They say it’s the game they play in heaven, and on Saturday, 12 September, it must have felt that way for Josh Mann-Rea.
The former Waratahs, Brumbies and Wallabies player won his first ever rugby union grand final at 39 years of age, playing for the Harden Red Devils.
The Devils overcame Young Yabbies 27-13 in a highly entertaining and bruising encounter to collect the 2020 Oilsplus South West Cup rugby crown.
Mann-Rea first pulled on the boots as a 13-year-old. Just six years later he was playing under-19s for Australia, and two years after that, under-21s for his country. He made finals in both of those age brackets but was on the wrong end of the scoreline in both of them.
Later in his professional career, he played in Super Rugby semifinals and quarterfinals with the Brumbies, but never got to the big dance.
Harden-Murrumburrah has been hit by drought and COVID-19, mandating a shortened 2020 rugby calendar and a long list of COVID-19 regulations for the competition to go ahead.
Mann-Rea now works at Oxton Park, an 8000 hectare farm between the twin towns of Harden-Murrumburrah and Young.
“I’m really enjoying my time at Oxton Park,” he says. “I work on the stock side and the cropping side, just depending on where I am needed. I also do fencing. I’m happy to do whatever needs to be done. You are always busy, which is good.”
In April 2019, while playing for the Brumbies in Cape Town, Mann-Rea ruptured his anterior cruciate ligament during the match and knew almost immediately it was likely to be his last professional game. He refused to be stretchered off the field, saying it wasn’t his style.
In June last year, while in the early stages of recovery, he was hopeful of playing a few games for Harden Red Devils. He entered professional retirement and set about rehabilitating his knee with the assistance of the Brumbies.
Thirty nine years is a long time to wait for a premiership and for Mann-Rea it produced both exhilaration and relief. He lined up in the front row and played both hooker and prop in the decisive four-tries-to-one Red Devils victory against the Yabbies.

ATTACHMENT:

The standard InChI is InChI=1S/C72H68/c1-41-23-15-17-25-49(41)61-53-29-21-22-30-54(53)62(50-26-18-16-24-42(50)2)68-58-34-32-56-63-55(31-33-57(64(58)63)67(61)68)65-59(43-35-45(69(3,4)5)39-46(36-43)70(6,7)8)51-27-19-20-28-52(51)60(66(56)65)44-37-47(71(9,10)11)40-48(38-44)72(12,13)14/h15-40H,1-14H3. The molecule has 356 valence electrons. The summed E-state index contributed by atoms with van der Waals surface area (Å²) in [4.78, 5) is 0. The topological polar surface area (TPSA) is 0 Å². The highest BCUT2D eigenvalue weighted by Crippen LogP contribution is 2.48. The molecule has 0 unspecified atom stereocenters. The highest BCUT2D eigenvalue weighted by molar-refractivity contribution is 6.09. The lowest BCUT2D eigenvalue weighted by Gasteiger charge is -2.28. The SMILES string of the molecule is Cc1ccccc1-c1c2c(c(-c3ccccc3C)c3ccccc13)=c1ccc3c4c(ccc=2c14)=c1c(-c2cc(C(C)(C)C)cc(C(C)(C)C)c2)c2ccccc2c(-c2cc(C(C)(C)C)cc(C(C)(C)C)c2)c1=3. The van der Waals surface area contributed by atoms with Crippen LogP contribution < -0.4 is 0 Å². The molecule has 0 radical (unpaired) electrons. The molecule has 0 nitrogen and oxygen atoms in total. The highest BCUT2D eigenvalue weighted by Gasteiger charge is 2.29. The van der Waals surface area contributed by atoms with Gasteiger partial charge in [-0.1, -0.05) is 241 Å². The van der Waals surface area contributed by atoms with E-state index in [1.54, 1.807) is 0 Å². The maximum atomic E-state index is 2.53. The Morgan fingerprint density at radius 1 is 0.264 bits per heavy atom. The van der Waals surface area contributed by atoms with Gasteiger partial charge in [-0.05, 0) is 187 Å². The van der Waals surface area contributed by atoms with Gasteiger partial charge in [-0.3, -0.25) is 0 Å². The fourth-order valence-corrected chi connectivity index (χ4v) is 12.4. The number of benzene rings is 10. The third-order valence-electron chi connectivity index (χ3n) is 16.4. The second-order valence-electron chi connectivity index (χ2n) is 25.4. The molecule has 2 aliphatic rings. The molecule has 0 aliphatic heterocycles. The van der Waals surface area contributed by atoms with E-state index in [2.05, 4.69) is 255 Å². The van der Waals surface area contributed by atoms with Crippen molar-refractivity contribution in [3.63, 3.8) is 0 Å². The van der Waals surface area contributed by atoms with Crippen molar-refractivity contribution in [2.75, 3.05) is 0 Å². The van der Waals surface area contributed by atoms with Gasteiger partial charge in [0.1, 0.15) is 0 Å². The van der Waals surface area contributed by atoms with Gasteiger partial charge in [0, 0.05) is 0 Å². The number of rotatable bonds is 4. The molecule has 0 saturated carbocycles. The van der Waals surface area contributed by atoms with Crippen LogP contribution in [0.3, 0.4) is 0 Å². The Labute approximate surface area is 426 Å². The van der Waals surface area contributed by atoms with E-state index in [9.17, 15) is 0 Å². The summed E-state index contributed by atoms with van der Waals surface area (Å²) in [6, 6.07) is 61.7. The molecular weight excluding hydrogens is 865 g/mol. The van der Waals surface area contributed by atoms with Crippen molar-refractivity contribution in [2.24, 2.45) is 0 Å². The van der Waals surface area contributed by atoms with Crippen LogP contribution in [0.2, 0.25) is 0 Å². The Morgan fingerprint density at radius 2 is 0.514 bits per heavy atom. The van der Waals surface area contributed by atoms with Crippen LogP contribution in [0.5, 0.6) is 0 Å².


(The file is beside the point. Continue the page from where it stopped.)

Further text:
His class on the field was evident in his work carrying the ball, cleaning out the ruck and tackling the opposition. However, it was his skill set in scrums and his accuracy with the ball when throwing line-outs for the Red Devils that shone through, delivering a glut of possession to Harden.
Red Devils coach Jack O’Connor works on his family’s property at Oxton Park, alongside Mann-Rea. He was glowing about the former Brumbies player’s effort in helping to lead a squad whose ages spread across a generation, from 19 to 40.
“I’m fortunate enough to work with Josh from Monday to Friday at Oxton Park,” says Jack. “He is hands down the hardest working guy I have ever met, in work and footy. His work ethic on the field is a reflection of his personality and I have never come across such a special bloke who works so hard and is so thoughtful of everyone else.
“His involvement with this club, it is unimaginable the effect he has had. His leadership style is different to others. He works so closely with the younger players and he loves mentoring them. They wouldn’t be the players they were this year without Josh. He has really taken them under his wing. He does it so casually.”
It wasn’t an easy road back to the football paddock for Mann-Rea. He worked hard on his rehab and debuted for Harden off the bench against West Wyalong in a 44- 3 victory just over a month ago.
“He’s done a lot of rehab,” says Jack. “He wasn’t playing for the first half of the season. He wanted to play and everyone in Harden is glad he did. When he hits a bloke, they get hit back to the 1950s.”
Mann-Rea is just happy he was able to return to the field and finally get his hands on some silverware.
“I’m just rapt,” he says. “Some fellas go through their whole career and don’t get to a grand final so to win one, yeah, it’s pretty special. I’m ecstatic.
“All year I have just been watching the boys develop as players. Some of the younger fellas in the team, they just gel now. The last few games we have played some pretty good footy – forwards as well as backs across the park.
“I want to thank Harden Rugby Club and the boys and the support staff down there. It’s all the stuff that goes on behind the scenes and the volunteers. Without them you don’t have a comp, a club or a team.”